Andromeda is on a collision course with our galaxy. Now begins the best time of year to capture it with the naked eye.
Our galaxy, the Milky Way, and its neighbor twice its size, Andromeda, are on a collision course. Both are approaching each other at a speed of 113 kilometers per second due to gravitational pull, and although they are expected to collide in 4.5 billion years, their outer layers have already begun to merge .
Meanwhile, people on Earth have the opportunity to observe Andromeda, also known as Messier 31 , with the naked eye.
From mid-August to November, the spiral galaxy appears in the night sky of both hemispheres of our planet. Despite being located 2.5 million light-years away, Andromeda occupies a quarter of a degree in the sky. This is equal to half the width of a full moon, according to NASA.
Due to its remoteness, Andromeda has a diffuse glow. Therefore, to capture it with the naked eye, it is not enough to have a clear sky, but also that there is an absence of lunar brightness and little light on the surface.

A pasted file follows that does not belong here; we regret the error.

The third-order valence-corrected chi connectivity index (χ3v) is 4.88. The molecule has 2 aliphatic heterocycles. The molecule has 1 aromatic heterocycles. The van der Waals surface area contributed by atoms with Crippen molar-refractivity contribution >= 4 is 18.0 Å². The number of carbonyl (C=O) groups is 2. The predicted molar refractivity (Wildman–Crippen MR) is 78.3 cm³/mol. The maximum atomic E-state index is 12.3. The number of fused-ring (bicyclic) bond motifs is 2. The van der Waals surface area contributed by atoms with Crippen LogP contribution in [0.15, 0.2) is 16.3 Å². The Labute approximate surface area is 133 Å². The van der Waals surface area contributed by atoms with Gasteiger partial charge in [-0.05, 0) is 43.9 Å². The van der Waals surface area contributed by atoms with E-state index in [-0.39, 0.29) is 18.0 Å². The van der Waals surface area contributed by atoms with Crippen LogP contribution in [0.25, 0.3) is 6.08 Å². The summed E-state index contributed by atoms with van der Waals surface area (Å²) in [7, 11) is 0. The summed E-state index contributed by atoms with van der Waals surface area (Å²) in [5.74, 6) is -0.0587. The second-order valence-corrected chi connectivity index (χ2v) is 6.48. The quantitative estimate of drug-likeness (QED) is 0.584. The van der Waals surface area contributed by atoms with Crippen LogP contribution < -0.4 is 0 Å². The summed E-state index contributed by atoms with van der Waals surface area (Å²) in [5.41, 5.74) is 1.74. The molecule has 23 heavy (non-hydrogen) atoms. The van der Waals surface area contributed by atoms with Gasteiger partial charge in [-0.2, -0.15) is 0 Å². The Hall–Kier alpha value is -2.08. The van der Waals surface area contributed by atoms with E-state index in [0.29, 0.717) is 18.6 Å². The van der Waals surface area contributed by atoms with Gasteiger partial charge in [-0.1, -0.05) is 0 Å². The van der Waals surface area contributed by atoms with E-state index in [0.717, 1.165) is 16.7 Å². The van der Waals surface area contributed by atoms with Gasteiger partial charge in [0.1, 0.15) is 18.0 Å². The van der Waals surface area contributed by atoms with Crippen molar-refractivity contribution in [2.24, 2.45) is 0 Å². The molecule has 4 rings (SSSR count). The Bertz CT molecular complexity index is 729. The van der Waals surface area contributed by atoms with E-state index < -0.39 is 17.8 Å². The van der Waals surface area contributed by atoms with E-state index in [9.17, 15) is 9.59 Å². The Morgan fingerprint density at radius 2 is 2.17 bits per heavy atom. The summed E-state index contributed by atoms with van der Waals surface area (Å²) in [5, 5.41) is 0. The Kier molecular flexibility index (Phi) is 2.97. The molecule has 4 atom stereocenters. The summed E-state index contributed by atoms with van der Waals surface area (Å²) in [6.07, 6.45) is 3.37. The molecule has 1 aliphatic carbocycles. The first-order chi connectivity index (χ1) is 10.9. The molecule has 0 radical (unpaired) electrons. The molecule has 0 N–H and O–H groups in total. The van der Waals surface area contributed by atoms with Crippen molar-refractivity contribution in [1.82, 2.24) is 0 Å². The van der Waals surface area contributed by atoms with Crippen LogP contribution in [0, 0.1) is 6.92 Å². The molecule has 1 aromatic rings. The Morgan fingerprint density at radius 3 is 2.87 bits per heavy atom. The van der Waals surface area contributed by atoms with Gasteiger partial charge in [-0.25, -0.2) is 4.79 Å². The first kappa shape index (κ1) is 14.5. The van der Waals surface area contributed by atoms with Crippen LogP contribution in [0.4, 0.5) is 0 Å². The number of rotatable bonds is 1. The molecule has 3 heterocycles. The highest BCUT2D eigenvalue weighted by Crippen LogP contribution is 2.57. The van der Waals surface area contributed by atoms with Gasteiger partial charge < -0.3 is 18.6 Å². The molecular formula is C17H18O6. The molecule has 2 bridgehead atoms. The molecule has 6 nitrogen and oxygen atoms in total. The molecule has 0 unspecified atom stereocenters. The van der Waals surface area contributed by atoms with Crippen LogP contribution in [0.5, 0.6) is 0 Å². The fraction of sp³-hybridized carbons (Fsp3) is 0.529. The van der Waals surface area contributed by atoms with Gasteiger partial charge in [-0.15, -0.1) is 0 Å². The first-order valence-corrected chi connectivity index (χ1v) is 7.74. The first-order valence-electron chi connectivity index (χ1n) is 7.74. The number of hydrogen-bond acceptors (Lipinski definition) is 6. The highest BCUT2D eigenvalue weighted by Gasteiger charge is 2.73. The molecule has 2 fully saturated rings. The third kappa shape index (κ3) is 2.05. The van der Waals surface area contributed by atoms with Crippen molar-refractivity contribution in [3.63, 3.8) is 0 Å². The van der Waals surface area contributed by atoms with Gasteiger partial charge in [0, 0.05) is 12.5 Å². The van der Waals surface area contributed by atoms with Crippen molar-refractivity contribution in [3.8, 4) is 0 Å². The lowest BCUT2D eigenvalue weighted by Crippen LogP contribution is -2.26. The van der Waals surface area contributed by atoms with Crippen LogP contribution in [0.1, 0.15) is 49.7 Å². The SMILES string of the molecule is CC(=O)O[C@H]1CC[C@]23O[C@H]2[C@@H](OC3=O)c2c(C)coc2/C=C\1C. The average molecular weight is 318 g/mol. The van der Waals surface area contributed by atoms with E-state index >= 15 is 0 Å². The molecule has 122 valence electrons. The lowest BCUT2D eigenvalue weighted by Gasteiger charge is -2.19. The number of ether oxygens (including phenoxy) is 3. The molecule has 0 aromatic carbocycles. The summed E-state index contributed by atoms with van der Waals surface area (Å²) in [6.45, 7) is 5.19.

For this reason, although the galaxy already appears in the sky on these dates, it is best to observe it on nights close to the new moon phase. In August, this stage will arrive in the last week of the month ( from August 24 to 31 ). Likewise, a place with little light pollution should be sought, such as outside cities or in rural areas.
How to locate Andromeda in the sky?
The galaxy appears above the horizon, heading northeast , around midnight in Peru and other countries in the southern hemisphere (Argentina, Chile, etc.), and hours earlier in the northern hemisphere (Mexico, Spain, etc.).
It is located next to the Andromeda constellation —hence its name—, just at the height of the character’s ‘belt’. Meanwhile, the Pegasus constellation, characterized by having a quadrilateral formed by its stars, can serve as a guide to locate the galaxy.
The best time to see Andromeda is between 2:00 am and 3:00 am , when it is located in the north, at a higher point in the sky.
To the naked eye it will look like a small cloud with some detail, but if you use binoculars, you can clearly see the majesty of this neighboring galaxy.
Andromeda has an apparent magnitude of 3.5 (the lower the number, the brighter), which makes it more conspicuous than most visible stars (magnitudes 4 to 6), but less conspicuous than naked-eye planets . (magnitudes from 1 to less than 0).
For this reason, astronomical observation experts recommend that anyone who decides to venture in search of Andromeda or any other deep space object should first try to accustom their eyes to the darkness of the sky.